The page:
The Delicious Flavours Of Apulian Wines Capture The History Of Life And Death In The Region.

We had started the day meeting the little kids in Carpignano Serrano, Scuela de Infancia – Castriniano. With all their lives ahead of them, they were so sweet, all lined up in a row, waving their National Flag proudly as they sang Nursery Rhymes. I felt very privileged to be thought of as an ambassador.

Outside a local school. ©www.trishgant.com

Outside a local school. ©www.trishgant.com

The day had continued to the Olive Groves, where we had experienced the heritage and manufacturing process of Extra Virgin Olive Oil and were shown around “La Furca” a beautiful Farmhouse B&B in Pozzello.  (This was a new venture for the owners and so sadly there are no website listings for it as yet.) And then, to experience the Martyrs of Otranto in its Cathedral, it occured to me that the flavours of the region’s wines reflected extremes of life and death. Gazing up at the piles of bones and skulls presented behind glass either side of the alter was chilling and certainly food for thought. It was 1480 July 28th, when a fleet of ships carrying Ottoman troops, attacked the citizens of Otranto who were seeking shelter in its castle. The castle was sadly lacking weapons and the people were soon over run. 12,000 Catholics were beheaded, refusing to give up their beliefs.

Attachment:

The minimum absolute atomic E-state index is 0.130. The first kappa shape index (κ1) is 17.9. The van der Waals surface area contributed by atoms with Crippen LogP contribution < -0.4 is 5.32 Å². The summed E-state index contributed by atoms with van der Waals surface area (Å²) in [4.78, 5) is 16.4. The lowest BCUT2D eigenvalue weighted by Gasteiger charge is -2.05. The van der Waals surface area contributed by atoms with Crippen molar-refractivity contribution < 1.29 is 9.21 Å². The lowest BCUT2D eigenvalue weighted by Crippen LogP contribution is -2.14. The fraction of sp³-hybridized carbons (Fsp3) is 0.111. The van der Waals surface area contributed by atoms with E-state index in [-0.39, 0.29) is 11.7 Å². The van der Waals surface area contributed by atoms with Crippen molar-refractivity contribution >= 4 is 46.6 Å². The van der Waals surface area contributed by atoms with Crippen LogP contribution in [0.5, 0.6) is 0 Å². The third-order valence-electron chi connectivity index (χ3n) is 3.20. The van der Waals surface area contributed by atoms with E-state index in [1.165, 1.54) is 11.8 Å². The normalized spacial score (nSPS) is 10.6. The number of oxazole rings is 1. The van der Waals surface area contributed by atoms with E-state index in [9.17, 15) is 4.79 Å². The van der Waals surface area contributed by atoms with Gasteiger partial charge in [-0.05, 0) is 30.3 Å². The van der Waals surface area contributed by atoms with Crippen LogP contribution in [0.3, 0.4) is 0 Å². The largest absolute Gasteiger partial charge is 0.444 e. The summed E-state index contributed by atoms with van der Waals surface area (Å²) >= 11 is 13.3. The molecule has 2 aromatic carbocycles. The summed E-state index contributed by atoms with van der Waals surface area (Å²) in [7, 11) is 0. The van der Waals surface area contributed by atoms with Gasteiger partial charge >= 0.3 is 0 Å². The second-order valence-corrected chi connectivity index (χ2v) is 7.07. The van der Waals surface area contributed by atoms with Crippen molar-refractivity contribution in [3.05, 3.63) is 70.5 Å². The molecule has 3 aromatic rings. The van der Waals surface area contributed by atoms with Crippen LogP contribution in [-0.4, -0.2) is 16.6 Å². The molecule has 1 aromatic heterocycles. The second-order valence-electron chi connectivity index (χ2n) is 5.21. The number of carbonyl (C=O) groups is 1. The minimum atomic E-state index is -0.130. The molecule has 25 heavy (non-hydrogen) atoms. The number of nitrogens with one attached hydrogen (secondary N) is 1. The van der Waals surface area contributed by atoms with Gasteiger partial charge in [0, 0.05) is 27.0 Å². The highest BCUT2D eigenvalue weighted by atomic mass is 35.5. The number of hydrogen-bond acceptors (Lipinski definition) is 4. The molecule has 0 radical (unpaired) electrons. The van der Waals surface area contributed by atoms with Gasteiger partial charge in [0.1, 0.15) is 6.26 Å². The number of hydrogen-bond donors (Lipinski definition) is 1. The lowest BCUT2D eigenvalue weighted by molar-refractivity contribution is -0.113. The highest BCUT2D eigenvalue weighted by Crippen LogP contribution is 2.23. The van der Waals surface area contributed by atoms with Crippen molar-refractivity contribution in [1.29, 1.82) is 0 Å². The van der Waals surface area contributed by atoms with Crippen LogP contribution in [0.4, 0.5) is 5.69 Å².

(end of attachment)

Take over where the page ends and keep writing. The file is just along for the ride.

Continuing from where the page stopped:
After touring the lovely city, we found ourselves back where we started, at the school, which had been transformed into a lecture theatre and dining room for us. I made a visit to the kitchens to see Lyn Bertramelli and her friends prepare our meal. Lyn’s English was very good because she is married to an Englishman and she explained how they were prepping the dishes. There was the obligatory pasta, platters of local cheese with walnuts and Pezetti di Cavallo (chunks of horse), a peasant meat stew with various things floating around in it including what appeared to be fatty, jelly stuff. Once again Chicoria, Zorin’s favourite, made an appearance.  I stuck to the cheese!

Our hosts, Viaggiando Con Le Pro Loco and some local dignatories from The Association of Serrano and Agenzia Ulisse, greeted us with a welcome speech. Vita, our Guide, asked me to speak on behalf of all of us. I’m not a great public speaker but it was easy to say positive things: we had had such a brilliant time. Glass after glass of wine flowed, whilst we tasted the different flavours. From the freshness of a local sparkling Rosé full of life, to the intensity of the Primitivo and Negroamaro (dark and bitter), our tongues were set to tingle.

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One Response to “The Delicious Flavours Of Apulian Wines Capture The History Of Life And Death In The Region.”

  1. Maggy GantFebruary 3, 2013 at 6:22 pm #

    Congratulations love, I am really proud of you. Soon you will be famous and maybe (rich)! I’ll be back later.

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